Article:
Gizmodo put out a post last week that gathered quite a bit of attention called Facebook is AOLifying the Internet–and That Sucks. In it, the author concludes that Facebook’s never-ending quest to add features that keep people glued to their site means they are an aggregation of sub-par services that decrease the quality of our online lives.
It wants to be Netflix, it wants to be your Xbox, it wants to be Foursquare, it wants to be Gmail—Facebook wants to be the internet. Will you let it?
His argument is actually very much akin to the argument against “big box” department stores like Walmart and Target. Supposedly the big stores are “evil” and we should be supporting local businesses because they have more heart and are better at specific things than the big box stores that don’t specialize.
However, the author misses the fact that Facebook, unlike AOL, is always looking for ways to go beyond its walls with Like buttons, comment widgets, and the rest of their social plugins. It wants to enable your social interactions on Facebook.com and off of it. They know they won’t control your Internet experience, but if they can make it richer, they can still provide value and give you a reason to keep coming back. How many of us are thankful for Facebook Connect that keeps us from having to create new accounts on every site we go to?
AOL held its customers in a prison of AOL content and community, but Facebook knows that it can’t compete with third-party content, so they don’t even try. They help their users find the third-party content that their friends are sharing, and that’s actually a pretty “open” thing to do.
A more viable comparison to AOL is actually Apple. Even since the release of the iPod, Stevie Jobs has been working hard to lock people in to the iEcosystem. If you have an iPod, you need iTunes and the iTunes Store. You can’t just throw MP3s onto your iPod, you need iTunes. If you want to buy MP3s online and put them on your iPod, it’s much easier through iTunes Store than through Amazon. Ripping a CD you just bought? Better do it with iTunes to make sure it works right. When the iPhone rolled around with its App Store, our dependence on iTunes deepened even further. Have an iPad? All the same restrictions apply.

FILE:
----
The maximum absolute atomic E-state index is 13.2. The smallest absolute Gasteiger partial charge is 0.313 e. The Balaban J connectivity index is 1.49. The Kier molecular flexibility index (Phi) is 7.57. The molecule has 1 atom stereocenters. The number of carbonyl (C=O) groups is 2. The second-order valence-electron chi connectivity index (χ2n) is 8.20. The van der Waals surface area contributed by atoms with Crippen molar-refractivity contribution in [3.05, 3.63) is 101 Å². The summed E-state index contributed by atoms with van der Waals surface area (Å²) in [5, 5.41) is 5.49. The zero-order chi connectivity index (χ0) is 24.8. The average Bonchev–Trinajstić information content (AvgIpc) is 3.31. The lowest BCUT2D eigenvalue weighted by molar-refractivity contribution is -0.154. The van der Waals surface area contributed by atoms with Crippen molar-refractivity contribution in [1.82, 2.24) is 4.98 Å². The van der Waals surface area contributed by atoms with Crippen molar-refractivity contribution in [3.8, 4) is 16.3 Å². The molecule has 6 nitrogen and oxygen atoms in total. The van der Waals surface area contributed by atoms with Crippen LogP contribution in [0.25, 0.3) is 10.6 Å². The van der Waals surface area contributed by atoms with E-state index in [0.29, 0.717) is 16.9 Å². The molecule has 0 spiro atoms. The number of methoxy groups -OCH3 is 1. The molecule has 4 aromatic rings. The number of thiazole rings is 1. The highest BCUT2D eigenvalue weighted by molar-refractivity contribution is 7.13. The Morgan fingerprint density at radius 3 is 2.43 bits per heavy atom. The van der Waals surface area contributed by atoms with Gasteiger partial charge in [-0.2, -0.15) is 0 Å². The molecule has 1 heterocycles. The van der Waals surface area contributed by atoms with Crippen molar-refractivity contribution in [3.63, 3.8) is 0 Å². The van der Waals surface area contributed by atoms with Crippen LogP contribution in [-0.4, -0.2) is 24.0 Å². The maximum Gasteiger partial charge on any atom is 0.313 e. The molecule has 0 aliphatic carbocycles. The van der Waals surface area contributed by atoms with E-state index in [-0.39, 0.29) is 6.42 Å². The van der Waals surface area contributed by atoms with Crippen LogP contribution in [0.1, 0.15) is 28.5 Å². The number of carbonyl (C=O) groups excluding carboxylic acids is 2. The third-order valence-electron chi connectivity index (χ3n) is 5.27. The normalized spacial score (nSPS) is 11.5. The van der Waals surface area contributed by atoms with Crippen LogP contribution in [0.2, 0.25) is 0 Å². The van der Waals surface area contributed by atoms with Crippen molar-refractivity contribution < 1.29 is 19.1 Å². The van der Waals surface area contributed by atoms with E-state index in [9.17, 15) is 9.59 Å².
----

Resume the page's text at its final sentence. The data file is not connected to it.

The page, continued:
Apple knows they can’t truly lock down their platform, but if you have an iDevice, life is MUCH easier for you if you use it the way Stevie wants you to use it, that is, with the other iSoftware and iDevices that were designed for it. If you want to play a file that’s in the wrong format or want to use a different music player on your computer or want to organize your media files yourself, suddenly you have to search for workarounds and hacks. If you have an iPod/iPhone/iPad, it just works better if you use iTunes, and actually even if you use a Mac. The Apple ecosystem is (almost) complete. You can look even further at how Apple restricts the apps they allow in their App Store, but perhaps that’s a topic for another day.
You can fully complete your assimilation with the iEcosystem by subscribing to MobileMe, but so far this is where Apple has fallen down. The services MobileMe offers are all available elsewhere on the Internet, for less money, so only the true Apple believers are on the platform. I think Apple knows their offering isn’t strong enough here, but watch out: New reports like this one lead me to believe they are renovating MobileMe to become a tighter piece of the iEcosystem. Once that’s up and running, I wouldn’t be surprised to see a smooth experience with Apple devices require an iPod/Phone/Pad, iTunes, a Mac, AND a MobileMe account. Starting to sound more AOLesque?
So while it’s not a perfect analogy, Apple wants to control your mobile, computing & media consumption experiences just as AOL wanted to control your online experience. Apple’s platforms may not be completely closed, but they are certainly much easier to live with if you work within the iEcosystem.
None of this is to say that Apple’s products don’t deserve the success that they’ve seen. They are excellent, forward-looking products, and for people who live within the iEcosystem, they perform admirably. For those of us who have needs that go beyond the iEcosystem, life becomes difficult quickly.
And this is where I believe Apple’s strategy diverges from Facebook’s. Facebook knows you’re going to consume content anywhere you find it, and they want to enable that and find ways to make it a richer experience for you. Apple wants you to find content (media) in the places they recommend, and they want you to consume it using their devices. Facebook wants to enable your online life, while Apple wants to BE your computing life. This is by far the more AOLish strategy.